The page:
FIT not FAT!

It is always worth taking the time to have a good look at our pugs – without rose tinted glasses, to ensure they are FIT not FAT!

Pugs can live up to 15 years of age
and most will have health issues along the way, plus the breed is particularly prone to weight gain. Therefore the correct amount and quality of food, as well as regular exercise, is an important formula to keeping them fit and healthy.

It is important that you do not overfeed your pug as an overweight pug will find it difficult to sustain any form of exercise. They love their food, and unfortunately many of us are guilty of overindulging our beloved (and demanding) pugs by giving them extra treats and titbits from our food. Sadly, this means we could be killing them with kindness.

Correct feeding and exercise are vital to enable your pug to live a healthy and happy life.


All pugs are different, so there won’t be an ideal weight for the breed as a whole, although the Kennel Club Breed Standard states pugs should be 14 to 18 lbs, equivalent to 6.35 to 8.16kg, and males can be larger than females.

What you need to do is establish an ideal weight for your pug based on its overall size, age and lifestyle. This may be best done with the help of your vet who can weigh them and advise you, and also confirm there are no underlying health issues.

If your pugs are looking a little chubby, it’s really important to act NOW as excess weight can have a big impact on their breathing, joints and mobility, amongst other things and especially before the summer months arrive.

As an owner/carer, you have a responsibility to keep your pug at the correct Body Condition Score (BCS) as this can severely impact on their health.

Devised by Cambridge University BOAS Research Group this chart is an excellent reference to see what score your pug relates to, and where they need to be! It shows how pugs look, rather than being weight-specific.

This chart is issued by the University of Cambridge (2017 Copyright) and shows us how our pugs should look.

A Body Condition Score (BCS) should ideally be around 5 out of 9.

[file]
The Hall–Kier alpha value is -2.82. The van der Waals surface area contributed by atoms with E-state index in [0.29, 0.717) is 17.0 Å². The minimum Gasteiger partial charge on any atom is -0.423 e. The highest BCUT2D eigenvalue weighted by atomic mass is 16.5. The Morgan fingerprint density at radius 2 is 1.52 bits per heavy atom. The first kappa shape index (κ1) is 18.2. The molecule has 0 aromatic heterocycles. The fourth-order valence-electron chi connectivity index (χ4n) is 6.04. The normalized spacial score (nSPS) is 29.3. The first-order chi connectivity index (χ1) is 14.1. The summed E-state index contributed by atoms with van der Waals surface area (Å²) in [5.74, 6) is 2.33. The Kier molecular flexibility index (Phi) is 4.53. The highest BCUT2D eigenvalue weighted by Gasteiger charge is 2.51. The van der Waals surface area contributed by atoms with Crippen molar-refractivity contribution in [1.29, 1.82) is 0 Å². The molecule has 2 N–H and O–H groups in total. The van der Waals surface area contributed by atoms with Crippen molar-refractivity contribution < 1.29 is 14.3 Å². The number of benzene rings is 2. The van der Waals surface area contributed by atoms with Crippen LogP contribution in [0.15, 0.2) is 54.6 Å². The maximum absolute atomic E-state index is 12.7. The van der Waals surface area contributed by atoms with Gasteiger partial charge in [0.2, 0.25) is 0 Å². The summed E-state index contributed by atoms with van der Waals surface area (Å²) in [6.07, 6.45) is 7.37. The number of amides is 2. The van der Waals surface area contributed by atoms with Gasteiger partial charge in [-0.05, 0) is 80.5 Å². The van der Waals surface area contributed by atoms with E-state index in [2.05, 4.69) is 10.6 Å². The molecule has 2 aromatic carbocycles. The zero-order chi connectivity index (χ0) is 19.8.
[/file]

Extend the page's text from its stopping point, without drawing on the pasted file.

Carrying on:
As you can see by the illustrations, 5 is fairly slim.

Excess fat is usually stored around the pug’s neck which can adversely affect their breathing, as well as over their vital organs such as the heart and lungs and can cause diseases such as cancers and diabetes.

Being too heavy will also put extra pressure on their spine and joints such as knees and shoulders.

So, what can we do? Firstly, check to see if your pug is overweight – have a look at their profile/shape from above. If they go in at the waist and you can easily feel their ribs, they are active and lively, that probably means he/she is a good weight.

If they are parallel from shoulder to hips, with a large neck and you can’t feel their ribs, they pant a lot during exercise even walking, then they will most likely need to lose weight.

Once you have established that your pug needs to lose weight and it is safe to do so, you will need to make a plan of how to achieve it with reduced food intake and increased exercise.

Start by making a food diary of everything your dog eats – remember to include all meals, treats and titbits that anyone in the family gives to them!

You can then set about deciding the best way forward to achieve their target weight!

It may be that they are being given far too many titbits and extras and if you cut those out, it may be sufficient for weight loss.

If not, and you also need to cut down your pug’s meals, do so significantly or they will not lose weight, maybe even by half – always weigh the food so you keep a tight control on what you are giving them. It’s easy to be fooled by eye alone. Also, swap to a low calorie dog food which is available commercially, such as Hill’s light (they have in regular as well as senior).

Top Tips:

  • It’s important to remember, treats like Dental Sticks are very high in calories so you may want to swap them for carrot, cucumber or apple.
  • Consider dividing your dogs’ daily food allowance into 3 small meals to try and curb your pug’s hunger
  • Set aside some of your dog’s daily food allowance to use as treats
  • Many vets have Weight Loss Clinics to help and support you – free of charge
  • Aim for safe (not rapid) weight loss

Daily exercise is encouraged while keeping an eye on any potential breathing problems or health issues as this will differ from pug to pug. 

While they are happy to have frequent siestas, they will be even happier and healthier with regular daily exercise.

Pugs are lively and intelligent so will enjoy both physical and mental stimulation. Off the lead exercise and game play in a secure area will benefit them greatly.

Once you have checked with your vet it is safe to do so, try and start to increase your pug’s exercise – little and often is best!

Short walks, but more of them is preferable to start with and always during the coolest part of the day. As pugs are a brachycephalic breed they are extra sensitive to heat.

In hotter summer months exercise should be confined to cool early mornings or late evenings.

Top Tips:

  • Put their food in a Kong or Licky Mat so they have to ‘work’ for it.
  • Teach your dog some tricks using titbits from their daily allowance – physical and mental exercise!
  • Try ‘activity’ toys using titbits from their daily allowance.
  • Play games inside or in the garden, such as hide and seek or fetch.
  • Meet up with friends at the park so he has some doggy companions to engage with.

Once your pug starts to lose weight, they will feel better and have more energy – they will probably play more, enjoy life a lot more and live a healthier, longer life!


For further advice from PDWRA’s vet advisor, Helen McKee, please go to:

For other information on pug health, and how weight can impact so many areas of a pug’s health and welfare, please visit:

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